Difference between revisions of "2018 AMC 10A Problems/Problem 22"
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+ | ==Problem== | ||
+ | |||
Let <math>a, b, c,</math> and <math>d</math> be positive integers such that <math>\gcd(a, b)=24</math>, <math>\gcd(b, c)=36</math>, <math>\gcd(c, d)=54</math>, and <math>70<\gcd(d, a)<100</math>. Which of the following must be a divisor of <math>a</math>? | Let <math>a, b, c,</math> and <math>d</math> be positive integers such that <math>\gcd(a, b)=24</math>, <math>\gcd(b, c)=36</math>, <math>\gcd(c, d)=54</math>, and <math>70<\gcd(d, a)<100</math>. Which of the following must be a divisor of <math>a</math>? | ||
<math>\textbf{(A)} \text{ 5} \qquad \textbf{(B)} \text{ 7} \qquad \textbf{(C)} \text{ 11} \qquad \textbf{(D)} \text{ 13} \qquad \textbf{(E)} \text{ 17}</math> | <math>\textbf{(A)} \text{ 5} \qquad \textbf{(B)} \text{ 7} \qquad \textbf{(C)} \text{ 11} \qquad \textbf{(D)} \text{ 13} \qquad \textbf{(E)} \text{ 17}</math> | ||
− | == Solution == | + | == Solution 1 == |
+ | |||
+ | The GCD information tells us that <math>24</math> divides <math>a</math>, both <math>24</math> and <math>36</math> divide <math>b</math>, both <math>36</math> and <math>54</math> divide <math>c</math>, and <math>54</math> divides <math>d</math>. Note that we have the prime factorizations: | ||
+ | <cmath>\begin{align*} | ||
+ | 24 &= 2^3\cdot 3,\\ | ||
+ | 36 &= 2^2\cdot 3^2,\\ | ||
+ | 54 &= 2\cdot 3^3. | ||
+ | \end{align*}</cmath> | ||
+ | |||
+ | Hence we have | ||
+ | <cmath>\begin{align*} | ||
+ | a &= 2^3\cdot 3\cdot w\\ | ||
+ | b &= 2^3\cdot 3^2\cdot x\\ | ||
+ | c &= 2^2\cdot 3^3\cdot y\\ | ||
+ | d &= 2\cdot 3^3\cdot z | ||
+ | \end{align*}</cmath> | ||
+ | for some positive integers <math>w,x,y,z</math>. Now if <math>3</math> divides <math>w</math>, then <math>\gcd(a,b)</math> would be at least <math>2^3\cdot 3^2</math> which is too large, hence <math>3</math> does not divide <math>w</math>. Similarly, if <math>2</math> divides <math>z</math>, then <math>\gcd(c,d)</math> would be at least <math>2^2\cdot 3^3</math> which is too large, so <math>2</math> does not divide <math>z</math>. Therefore, | ||
+ | <cmath>\gcd(a,d)=2\cdot 3\cdot \gcd(w,z)</cmath> | ||
+ | where neither <math>2</math> nor <math>3</math> divide <math>\gcd(w,z)</math>. In other words, <math>\gcd(w,z)</math> is divisible only by primes that are at least <math>5</math>. The only possible value of <math>\gcd(a,d)</math> between <math>70</math> and <math>100</math> and which fits this criterion is <math>78=2\cdot3\cdot13</math>, so the answer is <math>\boxed{\textbf{(D) }13}</math>. | ||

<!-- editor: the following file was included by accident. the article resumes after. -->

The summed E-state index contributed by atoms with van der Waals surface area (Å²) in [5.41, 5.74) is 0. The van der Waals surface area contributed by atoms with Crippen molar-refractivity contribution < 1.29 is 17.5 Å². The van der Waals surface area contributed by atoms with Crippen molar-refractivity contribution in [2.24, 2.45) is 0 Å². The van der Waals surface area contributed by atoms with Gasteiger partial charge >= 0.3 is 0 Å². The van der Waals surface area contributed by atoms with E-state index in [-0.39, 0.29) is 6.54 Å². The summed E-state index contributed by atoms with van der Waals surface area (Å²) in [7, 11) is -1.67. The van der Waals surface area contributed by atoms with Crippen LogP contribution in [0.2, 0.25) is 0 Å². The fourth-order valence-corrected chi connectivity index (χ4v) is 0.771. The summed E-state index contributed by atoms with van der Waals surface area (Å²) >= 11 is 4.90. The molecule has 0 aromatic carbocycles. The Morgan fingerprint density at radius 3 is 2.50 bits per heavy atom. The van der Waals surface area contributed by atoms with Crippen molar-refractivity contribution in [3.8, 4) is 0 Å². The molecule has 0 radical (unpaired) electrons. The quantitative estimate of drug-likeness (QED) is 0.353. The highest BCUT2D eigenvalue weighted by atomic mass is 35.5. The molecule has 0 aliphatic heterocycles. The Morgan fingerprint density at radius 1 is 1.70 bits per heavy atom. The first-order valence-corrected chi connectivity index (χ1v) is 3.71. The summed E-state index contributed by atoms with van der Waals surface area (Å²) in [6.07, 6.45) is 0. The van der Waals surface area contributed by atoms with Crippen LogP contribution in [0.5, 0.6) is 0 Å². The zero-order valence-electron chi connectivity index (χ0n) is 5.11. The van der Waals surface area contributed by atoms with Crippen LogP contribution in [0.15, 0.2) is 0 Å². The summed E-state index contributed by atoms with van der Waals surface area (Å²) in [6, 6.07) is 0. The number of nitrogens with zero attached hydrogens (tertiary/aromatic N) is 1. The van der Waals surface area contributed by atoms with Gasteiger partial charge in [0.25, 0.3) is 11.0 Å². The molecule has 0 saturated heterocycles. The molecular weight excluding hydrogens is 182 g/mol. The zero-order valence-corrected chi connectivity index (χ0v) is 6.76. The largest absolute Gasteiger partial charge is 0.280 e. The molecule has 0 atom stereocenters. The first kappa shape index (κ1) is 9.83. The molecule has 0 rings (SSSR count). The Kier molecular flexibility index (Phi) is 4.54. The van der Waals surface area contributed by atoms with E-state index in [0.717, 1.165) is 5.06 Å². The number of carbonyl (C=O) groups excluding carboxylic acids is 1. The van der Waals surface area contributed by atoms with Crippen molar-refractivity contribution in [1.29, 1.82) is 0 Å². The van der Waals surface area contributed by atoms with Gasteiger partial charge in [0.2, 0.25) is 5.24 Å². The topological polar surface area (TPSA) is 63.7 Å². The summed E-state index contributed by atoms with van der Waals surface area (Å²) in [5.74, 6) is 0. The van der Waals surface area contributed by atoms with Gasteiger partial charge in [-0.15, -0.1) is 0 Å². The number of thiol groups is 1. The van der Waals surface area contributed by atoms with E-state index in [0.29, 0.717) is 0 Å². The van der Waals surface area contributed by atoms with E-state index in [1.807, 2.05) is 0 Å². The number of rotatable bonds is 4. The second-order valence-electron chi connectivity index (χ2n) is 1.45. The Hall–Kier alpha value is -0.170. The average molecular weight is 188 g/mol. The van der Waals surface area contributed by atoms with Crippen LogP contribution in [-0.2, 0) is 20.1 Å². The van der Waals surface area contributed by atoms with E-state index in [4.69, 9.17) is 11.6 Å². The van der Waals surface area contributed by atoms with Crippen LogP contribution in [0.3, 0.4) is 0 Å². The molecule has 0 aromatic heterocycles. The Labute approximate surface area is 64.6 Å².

+ | |||
+ | == Solution 2 == | ||
− | We can say that a and b 'have' <math>2^3 * 3</math>, that b and c have 2^2 * 3^2, and that c and d have 3^3 * 2. Combining 1 and 2 yields b has (at a minimum) 2^3 * 3^2, and thus a has 2^3 * 3 (and no more powers of 3 because otherwise | + | We can say that <math>a</math> and <math>b</math> 'have' <math>2^3 * 3</math>, that <math>b</math> and <math>c</math> have <math>2^2 * 3^2</math>, and that <math>c</math> and <math>d</math> have <math>3^3 * 2</math>. Combining <math>1</math> and <math>2</math> yields <math>b</math> has (at a minimum) <math>2^3 * 3^2</math>, and thus <math>a</math> has <math>2^3 * 3</math> (and no more powers of <math>3</math> because otherwise <math>gcd(a,b)</math> would be different). In addition, <math>c</math> has <math>3^3 * 2^2</math>, and thus <math>d</math> has <math>3^3 * 2</math> (similar to <math>a</math>, we see that <math>d</math> cannot have any other powers of <math>2</math>). We now assume the simplest scenario, where <math>a = 2^3 * 3</math> and <math>d = 3^3 * 2</math>. According to this base case, we have <math>gcd(a, d) = 2 * 3 = 6</math>. We want an extra factor between the two such that this number is between <math>70</math> and <math>100</math>, and this new factor cannot be divisible by <math>2</math> or <math>3</math>. Checking through, we see that <math>6 * 13</math> is the only one that works. Therefore the answer is <math>\boxed{\textbf{(D) } 13}</math> |
Solution by JohnHankock | Solution by JohnHankock | ||
+ | |||
+ | == Solution 2.1 (updated with better notation)== | ||
+ | Do casework on <math>v_2</math> and <math>v_3.</math> Notice that we must have <math>v_3(a) = 1</math> and <math>v_2(d)=1</math> and the values of <math>b,d</math> does not matter. Therefore, <math>\gcd(d,a) = 6k,</math> where <math>k</math> is not divisible by <math>2</math> or <math>3.</math> We see that <math>13</math> is the only possible answer. | ||
+ | |||
+ | -Williamgolly | ||
+ | |||
+ | ==Solution 3 (Better notation)== | ||
+ | |||